The sensing means 3 further includes a means for removably mounting the sensing means 3 to an inner surface 2A of in the toilet 2. In one embodiment, as shown in FIG. 2, the means for removably mounting is a first suction cup 4 that enables the sensing means 3 to be attached direly to the inner surface 2A of the toilet 2. In alternative embodiments, however, the means for removably mounting could be provided by a suitable adhesive, VELCROŽ, double sided adhesive tape, or a weighted/shaped base (not shown) that is adapted to operably position the sensing means 3 within the toilet 2.

The toilet training device 1 further has a feedback means 5 for providing a audio and/or visual feedback such as music, flashing lights, spinning wheels, or other similar feedback. In one embodiment, the feedback means 5 is an audio means producing an audible signal when activated. In another embodiment, the feedback means 5 is a visual means producing a visible signal when activated. In the present embodiment, the feedback means 5 is designed as a music box 6 and a wheel 7. The music box 6 starts to play music and the wheel 7 starts to spin when the sensing means 3 detect an impact of urine. For energizing and operably controlling the music box 6 and the wheel 7 the feedback means 5, the feedback means 5 includes circuitry, a processor, and batteries (not shown) inside its housing; however, since such elements are well understood in the art, they are not described in greater detail herein.

The feedback means 5 is adapted to be positioned on or adjacent to the toilet 2. In one embodiment, the feedback means 5 includes a means for mounting the feedback means 5 on a toilet back 9 of the toilet 2. In the preferred embodiment, the means for mounting is a second suction cup 17 (or pair of suction cups, as shown). In an alternative embodiment, the means for mounting may be a suitable adhesive, VELCROŽ, double sided adhesive tape, an elastic band or flexible material shaped to fit over and/or around the toilet back 9 or otherwise attached to the toilet 2 or the wall adjacent the toilet 2. The feedback means 5 may also be positioned adjacent the toilet 2, resting on the floor. Those skilled in the art can devise many alternative structures, and these and other similar or obvious alternatives should be considered within the scope of the present invention.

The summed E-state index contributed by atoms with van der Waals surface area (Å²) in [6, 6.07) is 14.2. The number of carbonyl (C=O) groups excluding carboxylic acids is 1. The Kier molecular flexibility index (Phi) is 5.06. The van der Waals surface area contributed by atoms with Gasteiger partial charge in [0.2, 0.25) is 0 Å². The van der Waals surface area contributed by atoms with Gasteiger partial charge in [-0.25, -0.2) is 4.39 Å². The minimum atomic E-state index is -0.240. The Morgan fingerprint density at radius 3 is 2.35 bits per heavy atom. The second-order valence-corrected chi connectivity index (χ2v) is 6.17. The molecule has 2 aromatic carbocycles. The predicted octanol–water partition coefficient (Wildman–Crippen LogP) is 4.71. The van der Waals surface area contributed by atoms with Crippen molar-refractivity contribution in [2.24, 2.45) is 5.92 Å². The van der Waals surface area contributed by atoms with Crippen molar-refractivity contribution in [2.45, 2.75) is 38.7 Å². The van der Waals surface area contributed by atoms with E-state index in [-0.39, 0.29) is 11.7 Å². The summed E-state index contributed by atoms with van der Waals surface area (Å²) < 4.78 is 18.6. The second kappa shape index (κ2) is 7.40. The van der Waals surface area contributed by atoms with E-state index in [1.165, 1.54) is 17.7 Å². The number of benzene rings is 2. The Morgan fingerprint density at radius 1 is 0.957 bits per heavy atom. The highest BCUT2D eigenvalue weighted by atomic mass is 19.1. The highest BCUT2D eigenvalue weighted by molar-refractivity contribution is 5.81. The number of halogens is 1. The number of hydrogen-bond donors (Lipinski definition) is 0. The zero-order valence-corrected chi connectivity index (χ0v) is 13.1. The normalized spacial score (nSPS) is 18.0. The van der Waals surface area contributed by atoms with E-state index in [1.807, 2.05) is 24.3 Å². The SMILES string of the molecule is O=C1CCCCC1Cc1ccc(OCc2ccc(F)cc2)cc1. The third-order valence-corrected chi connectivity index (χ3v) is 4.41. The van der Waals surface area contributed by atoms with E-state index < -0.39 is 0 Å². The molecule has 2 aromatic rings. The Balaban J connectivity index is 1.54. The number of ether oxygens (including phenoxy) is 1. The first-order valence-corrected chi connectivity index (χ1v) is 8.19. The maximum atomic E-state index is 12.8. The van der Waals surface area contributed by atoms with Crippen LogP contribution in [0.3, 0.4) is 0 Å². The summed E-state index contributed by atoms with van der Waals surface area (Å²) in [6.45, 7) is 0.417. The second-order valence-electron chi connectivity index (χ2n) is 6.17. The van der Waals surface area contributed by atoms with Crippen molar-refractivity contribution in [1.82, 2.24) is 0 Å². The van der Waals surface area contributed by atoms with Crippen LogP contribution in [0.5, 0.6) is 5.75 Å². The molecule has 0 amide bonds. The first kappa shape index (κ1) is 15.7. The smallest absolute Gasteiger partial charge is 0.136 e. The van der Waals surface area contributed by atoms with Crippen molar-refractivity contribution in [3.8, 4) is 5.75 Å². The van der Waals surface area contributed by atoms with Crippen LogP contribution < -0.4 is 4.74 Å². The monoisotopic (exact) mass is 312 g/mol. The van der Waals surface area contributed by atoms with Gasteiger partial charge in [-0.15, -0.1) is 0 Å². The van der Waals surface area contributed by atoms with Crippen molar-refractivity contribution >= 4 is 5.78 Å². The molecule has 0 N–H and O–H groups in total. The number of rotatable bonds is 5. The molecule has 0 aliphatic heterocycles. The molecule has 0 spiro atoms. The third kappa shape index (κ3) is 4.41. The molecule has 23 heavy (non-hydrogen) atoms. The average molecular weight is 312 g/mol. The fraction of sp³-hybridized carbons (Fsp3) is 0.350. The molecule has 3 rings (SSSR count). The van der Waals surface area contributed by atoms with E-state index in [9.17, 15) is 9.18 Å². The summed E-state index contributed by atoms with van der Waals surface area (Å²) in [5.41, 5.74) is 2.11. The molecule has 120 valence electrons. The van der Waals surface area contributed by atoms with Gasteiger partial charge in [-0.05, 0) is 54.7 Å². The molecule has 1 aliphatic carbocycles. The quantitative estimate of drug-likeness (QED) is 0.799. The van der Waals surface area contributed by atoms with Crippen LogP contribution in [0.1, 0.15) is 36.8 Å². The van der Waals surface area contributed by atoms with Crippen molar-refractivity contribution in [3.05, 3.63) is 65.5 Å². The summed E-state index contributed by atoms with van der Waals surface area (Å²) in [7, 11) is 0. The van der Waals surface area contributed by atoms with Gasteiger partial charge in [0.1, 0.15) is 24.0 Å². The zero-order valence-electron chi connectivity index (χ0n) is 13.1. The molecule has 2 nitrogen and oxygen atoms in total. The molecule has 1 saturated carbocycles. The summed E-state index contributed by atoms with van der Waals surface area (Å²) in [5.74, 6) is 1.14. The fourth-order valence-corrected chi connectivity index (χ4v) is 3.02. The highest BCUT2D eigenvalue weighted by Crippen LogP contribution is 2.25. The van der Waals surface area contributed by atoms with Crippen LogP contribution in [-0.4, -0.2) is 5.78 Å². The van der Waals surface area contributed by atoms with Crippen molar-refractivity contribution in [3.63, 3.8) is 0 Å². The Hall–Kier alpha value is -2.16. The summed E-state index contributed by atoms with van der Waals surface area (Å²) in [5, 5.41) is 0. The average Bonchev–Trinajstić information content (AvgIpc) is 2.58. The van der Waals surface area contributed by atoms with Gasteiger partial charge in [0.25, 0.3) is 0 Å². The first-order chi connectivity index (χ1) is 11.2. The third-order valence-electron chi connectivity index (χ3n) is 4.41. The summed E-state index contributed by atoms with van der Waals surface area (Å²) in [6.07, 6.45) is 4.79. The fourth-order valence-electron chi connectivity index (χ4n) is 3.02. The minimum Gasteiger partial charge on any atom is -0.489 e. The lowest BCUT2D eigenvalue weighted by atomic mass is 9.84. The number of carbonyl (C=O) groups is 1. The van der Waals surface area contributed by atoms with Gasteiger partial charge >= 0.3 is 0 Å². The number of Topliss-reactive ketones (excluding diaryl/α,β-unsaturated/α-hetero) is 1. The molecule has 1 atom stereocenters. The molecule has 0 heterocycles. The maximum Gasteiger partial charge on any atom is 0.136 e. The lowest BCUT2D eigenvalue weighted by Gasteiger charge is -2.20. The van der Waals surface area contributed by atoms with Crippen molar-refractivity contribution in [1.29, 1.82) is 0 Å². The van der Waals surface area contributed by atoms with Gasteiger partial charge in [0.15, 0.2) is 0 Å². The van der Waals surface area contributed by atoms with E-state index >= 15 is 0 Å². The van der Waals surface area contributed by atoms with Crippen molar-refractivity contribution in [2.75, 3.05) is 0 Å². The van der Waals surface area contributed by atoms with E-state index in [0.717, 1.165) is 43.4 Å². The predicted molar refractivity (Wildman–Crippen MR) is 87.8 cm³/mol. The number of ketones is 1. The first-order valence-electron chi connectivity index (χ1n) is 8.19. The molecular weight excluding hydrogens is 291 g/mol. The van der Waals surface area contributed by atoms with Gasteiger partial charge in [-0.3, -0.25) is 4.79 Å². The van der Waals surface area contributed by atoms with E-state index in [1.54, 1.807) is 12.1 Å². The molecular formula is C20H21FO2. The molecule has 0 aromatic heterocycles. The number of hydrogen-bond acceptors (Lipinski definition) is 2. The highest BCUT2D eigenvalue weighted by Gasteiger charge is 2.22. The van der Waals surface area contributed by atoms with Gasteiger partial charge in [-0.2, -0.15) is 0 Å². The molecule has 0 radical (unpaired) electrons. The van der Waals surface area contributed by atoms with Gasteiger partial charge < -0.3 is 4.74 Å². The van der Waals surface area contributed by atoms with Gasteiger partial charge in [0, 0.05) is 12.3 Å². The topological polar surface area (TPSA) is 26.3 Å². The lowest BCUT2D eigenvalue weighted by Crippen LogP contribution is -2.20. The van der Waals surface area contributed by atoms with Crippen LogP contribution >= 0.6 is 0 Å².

The sensing means 3, is connected to the feedback means 5 by on a flexible connecting means 8. In the present embodiment, the flexible connecting means 8 is an insulated electric wire. The flexible connecting means 3 may also be provided with another form of cable, wire, or similar connector, as long as it is of a suitable length and flexibility and is capable of transmitting a signal from the sensing means 3 to the feedback means 5. Those skilled in the art can devise many alternative structures, and these and other similar or obvious alternatives should be considered within the scope of the present invention.

The flexible connecting means 8 allows placement of the sensor anywhere in the toilet 2 without causing any interference with the ordinary use of the toilet 2. The sensing means 3 is small enough to not interfere with the use of the toilet 2 by adults; and the flexible connecting means 8 does not interfere with the use of the toilet 2, or the raising or lowering of the toilet seat This allows the toilet training device 1 to be installed semi-permanently without interfering with the routine use of the toilet 2 by others. When the small child uses the toilet 2, and his urine hits the sensing means 3, he is rewarded with music from the music box 6 and the spinning of the wheel 7.